File system software???

Matthias Lang <>
Thu Jun 27 13:44:45 CEST 2002

Joe Armstrong writes:
 > On 27 Jun 2002, Gordon Beaton wrote:
 > > On 27 Jun 2002 08:53:56 GMT, Joe Armstrong wrote:
 > > > Does anybody know of some software I can use for the following:
 > > > 
 > > >   - I want to create a simple file system *within* a bigger file
 > > >   - I want this to be fast and in C
 > > 
 > > mkfs kan build a *real*, mountable filesystem using any ordinary file.
 > > Typically you create a large, empty file with e.g. "dd" then specify
 > > that file as the "device" argument to mkfs.

 >   yes I've  tried this but then you  have to mount the  container via a
 > loopback device - and to mount it you must be root etc.

At least under linux, you do not necessarily need to be root. You can
put an entry in /etc/fstab to allow ordinary users to mount such
loopback filesystems, e.g.

matthias >cat /etc/fstab
# /etc/fstab: static file system information.
# <file system> <mount point>   <type>  <options>                       <dump> <pass>
/dev/hdc3       /               ext2    defaults,errors=remount-ro      0      1
/dev/hdc4       /usr/local      ext2    defaults,errors=remount-ro      0
/dev/hdd3       none            swap    sw                      0       0
proc            /proc           proc    defaults                        0      0
/dev/cdrom      /cdrom          iso9660 defaults,ro,users,noauto               00
/tmp/joefs      /mnt            auto    defaults,users,loop=/dev/loop3

matthias> whoami
matthias> dd if=/dev/zero of=joefs bs=512 count=1000
1000+0 records in
1000+0 records out
matthias >/sbin/mke2fs /tmp/joefs 
mke2fs 1.27 (8-Mar-2002)
/tmp/joefs is not a block special device.
Proceed anyway? (y,n) y
Filesystem label=
OS type: Linux
Block size=1024 (log=0)
Fragment size=1024 (log=0)
64 inodes, 500 blocks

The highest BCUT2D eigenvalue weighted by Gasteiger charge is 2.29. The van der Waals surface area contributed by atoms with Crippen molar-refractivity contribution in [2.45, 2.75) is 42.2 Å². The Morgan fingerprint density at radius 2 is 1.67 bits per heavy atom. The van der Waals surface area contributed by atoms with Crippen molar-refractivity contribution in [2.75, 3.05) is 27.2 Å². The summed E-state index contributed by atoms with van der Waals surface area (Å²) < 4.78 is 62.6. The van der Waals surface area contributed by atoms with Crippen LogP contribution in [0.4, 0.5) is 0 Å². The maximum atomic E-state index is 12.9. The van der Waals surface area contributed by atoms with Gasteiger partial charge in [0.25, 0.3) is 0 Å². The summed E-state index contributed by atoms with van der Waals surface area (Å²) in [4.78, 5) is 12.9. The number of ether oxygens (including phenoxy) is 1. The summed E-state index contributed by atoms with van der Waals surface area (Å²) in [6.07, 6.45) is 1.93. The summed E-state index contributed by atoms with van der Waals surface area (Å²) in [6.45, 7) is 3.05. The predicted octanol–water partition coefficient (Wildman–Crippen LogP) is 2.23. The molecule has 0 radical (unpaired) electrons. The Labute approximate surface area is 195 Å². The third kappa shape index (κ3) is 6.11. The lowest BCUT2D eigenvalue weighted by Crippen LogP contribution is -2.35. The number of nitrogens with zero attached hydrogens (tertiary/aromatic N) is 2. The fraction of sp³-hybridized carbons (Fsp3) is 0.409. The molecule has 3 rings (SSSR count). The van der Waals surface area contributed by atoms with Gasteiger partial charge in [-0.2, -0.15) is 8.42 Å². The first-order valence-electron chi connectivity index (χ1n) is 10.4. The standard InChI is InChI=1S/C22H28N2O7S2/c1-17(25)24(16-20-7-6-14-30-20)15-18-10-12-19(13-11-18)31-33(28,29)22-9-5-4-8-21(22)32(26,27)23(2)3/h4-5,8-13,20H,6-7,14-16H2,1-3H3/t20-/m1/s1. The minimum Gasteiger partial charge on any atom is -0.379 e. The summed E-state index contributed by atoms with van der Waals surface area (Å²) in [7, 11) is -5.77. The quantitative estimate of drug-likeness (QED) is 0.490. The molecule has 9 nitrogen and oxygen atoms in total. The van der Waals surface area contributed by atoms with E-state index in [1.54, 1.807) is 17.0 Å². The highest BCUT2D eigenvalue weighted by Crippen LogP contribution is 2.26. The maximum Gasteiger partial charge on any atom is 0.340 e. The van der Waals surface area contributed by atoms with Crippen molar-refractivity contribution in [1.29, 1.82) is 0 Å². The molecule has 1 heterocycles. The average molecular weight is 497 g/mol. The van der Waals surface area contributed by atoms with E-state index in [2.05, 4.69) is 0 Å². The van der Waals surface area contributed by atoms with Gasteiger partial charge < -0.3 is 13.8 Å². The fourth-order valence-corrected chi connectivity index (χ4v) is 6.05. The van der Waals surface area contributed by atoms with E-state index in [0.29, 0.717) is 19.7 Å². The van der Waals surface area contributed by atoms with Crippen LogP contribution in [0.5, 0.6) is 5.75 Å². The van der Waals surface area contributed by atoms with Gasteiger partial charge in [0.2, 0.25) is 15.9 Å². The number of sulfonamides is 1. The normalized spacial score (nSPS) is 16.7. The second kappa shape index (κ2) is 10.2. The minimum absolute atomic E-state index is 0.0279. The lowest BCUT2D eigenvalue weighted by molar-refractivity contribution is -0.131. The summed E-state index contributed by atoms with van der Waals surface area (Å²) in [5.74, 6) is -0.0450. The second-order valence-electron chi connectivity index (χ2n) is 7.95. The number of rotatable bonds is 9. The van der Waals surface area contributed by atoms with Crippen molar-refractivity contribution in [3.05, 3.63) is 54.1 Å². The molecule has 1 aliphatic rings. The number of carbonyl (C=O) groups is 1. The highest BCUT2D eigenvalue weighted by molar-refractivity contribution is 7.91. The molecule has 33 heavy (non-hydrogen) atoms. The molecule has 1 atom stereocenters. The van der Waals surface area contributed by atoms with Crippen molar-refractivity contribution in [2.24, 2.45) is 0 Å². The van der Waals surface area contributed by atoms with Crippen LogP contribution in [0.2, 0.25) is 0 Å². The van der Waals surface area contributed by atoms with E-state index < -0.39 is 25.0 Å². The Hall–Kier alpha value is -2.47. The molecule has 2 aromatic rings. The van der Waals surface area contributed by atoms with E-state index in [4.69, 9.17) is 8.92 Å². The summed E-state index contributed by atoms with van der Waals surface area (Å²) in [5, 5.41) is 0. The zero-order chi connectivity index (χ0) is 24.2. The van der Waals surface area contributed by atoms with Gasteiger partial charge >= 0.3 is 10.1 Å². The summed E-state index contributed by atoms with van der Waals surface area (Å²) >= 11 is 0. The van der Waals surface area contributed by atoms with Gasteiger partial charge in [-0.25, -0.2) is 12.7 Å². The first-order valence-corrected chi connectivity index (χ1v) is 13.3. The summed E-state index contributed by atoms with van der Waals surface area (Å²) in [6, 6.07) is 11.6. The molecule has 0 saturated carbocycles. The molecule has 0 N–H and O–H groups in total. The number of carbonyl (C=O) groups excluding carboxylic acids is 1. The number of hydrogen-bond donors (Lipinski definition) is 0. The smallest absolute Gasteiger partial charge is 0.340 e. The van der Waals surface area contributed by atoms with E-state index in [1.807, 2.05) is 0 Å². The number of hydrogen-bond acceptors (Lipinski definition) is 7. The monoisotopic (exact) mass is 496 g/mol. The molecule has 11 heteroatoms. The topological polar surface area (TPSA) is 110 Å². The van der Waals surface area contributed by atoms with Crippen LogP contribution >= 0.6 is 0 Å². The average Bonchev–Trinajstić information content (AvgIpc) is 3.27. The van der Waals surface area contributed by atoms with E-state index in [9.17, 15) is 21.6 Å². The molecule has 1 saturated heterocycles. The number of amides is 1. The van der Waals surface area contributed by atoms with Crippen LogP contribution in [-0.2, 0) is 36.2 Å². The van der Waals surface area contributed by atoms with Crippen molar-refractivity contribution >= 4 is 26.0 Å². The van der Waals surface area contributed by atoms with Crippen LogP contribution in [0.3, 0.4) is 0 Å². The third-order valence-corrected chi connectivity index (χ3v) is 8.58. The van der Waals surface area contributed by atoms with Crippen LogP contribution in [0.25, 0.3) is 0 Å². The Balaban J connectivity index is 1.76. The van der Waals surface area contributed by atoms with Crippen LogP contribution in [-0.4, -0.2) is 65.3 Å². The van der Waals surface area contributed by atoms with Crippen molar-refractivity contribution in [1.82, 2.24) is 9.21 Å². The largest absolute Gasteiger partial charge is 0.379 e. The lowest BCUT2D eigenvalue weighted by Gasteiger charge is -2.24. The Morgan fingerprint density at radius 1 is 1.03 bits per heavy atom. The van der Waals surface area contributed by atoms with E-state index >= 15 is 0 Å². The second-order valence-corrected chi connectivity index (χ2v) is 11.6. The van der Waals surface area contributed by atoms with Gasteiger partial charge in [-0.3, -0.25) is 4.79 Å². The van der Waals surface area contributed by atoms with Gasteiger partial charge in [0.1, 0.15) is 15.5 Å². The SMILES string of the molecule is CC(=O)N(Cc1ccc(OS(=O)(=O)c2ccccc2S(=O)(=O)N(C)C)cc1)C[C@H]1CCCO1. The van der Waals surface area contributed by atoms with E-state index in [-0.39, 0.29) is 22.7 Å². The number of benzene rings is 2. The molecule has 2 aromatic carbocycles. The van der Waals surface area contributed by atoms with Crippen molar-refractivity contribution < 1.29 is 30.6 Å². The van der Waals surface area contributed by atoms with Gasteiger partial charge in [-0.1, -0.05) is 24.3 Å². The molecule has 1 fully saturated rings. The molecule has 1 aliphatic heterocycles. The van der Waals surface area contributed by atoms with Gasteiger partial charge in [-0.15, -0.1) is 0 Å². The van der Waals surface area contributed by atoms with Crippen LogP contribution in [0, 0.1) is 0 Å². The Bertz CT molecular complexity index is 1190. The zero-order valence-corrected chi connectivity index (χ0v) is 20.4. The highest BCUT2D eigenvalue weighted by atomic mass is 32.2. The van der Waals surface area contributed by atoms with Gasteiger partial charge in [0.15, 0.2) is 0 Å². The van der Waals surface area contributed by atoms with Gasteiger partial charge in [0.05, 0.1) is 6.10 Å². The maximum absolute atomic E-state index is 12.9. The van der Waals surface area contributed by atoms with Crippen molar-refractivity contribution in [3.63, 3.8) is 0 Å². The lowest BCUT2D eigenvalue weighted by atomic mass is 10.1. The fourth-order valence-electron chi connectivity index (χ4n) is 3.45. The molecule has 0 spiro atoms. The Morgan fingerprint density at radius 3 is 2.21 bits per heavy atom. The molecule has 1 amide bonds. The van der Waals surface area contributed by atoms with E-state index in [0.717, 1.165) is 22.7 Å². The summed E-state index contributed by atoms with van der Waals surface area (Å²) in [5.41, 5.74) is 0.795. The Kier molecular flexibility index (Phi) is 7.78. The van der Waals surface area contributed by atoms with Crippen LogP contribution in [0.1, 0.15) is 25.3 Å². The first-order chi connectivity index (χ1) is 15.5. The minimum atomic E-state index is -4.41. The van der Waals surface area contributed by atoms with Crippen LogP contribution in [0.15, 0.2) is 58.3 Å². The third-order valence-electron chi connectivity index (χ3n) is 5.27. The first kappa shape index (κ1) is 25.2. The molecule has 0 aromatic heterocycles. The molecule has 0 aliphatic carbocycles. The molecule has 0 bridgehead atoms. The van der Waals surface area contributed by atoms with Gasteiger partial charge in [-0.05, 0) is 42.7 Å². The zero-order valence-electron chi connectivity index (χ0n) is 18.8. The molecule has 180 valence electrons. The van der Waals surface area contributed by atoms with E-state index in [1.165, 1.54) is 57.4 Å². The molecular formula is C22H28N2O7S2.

25 blocks (5.00%) reserved for the super user
First data block=1
1 block group
8192 blocks per group, 8192 fragments per group
64 inodes per group

Writing inode tables: done                            
Writing superblocks and filesystem accounting information: done

This filesystem will be automatically checked every 36 mounts or
180 days, whichever comes first.  Use tune2fs -c or -i to override.

matthias> mount /mnt
matthias >ls -l /mnt
total 12
drwx------    2 root     root        12288 Jun 27 13:28 lost+found

Be aware that there are some issues with executables, especially
setuid programs when doing things like this... The defaults protect
you from the worst problems.

 >  I forgot to say in my original post that I didn't want to mount the
 > container or to have to have special privileges to use it.

 >   I want to *manipulate* the container by a normal unprivileged
 > user-land program.

A long time ago, in a galaxy far away there was something called
"userfs" which allowed you to do this. It seems to be dead, possibly
because loopback filesystems do everything userfs did at a nicer (?) 
level of abstraction.

I'm left wondering what on earth you want to do which 

  - you can't do in the normal filesystem, using normal files

  - requires you to generate an ordinary filesystem, i.e. not something
    portable like a tarfile or a pkzip archive


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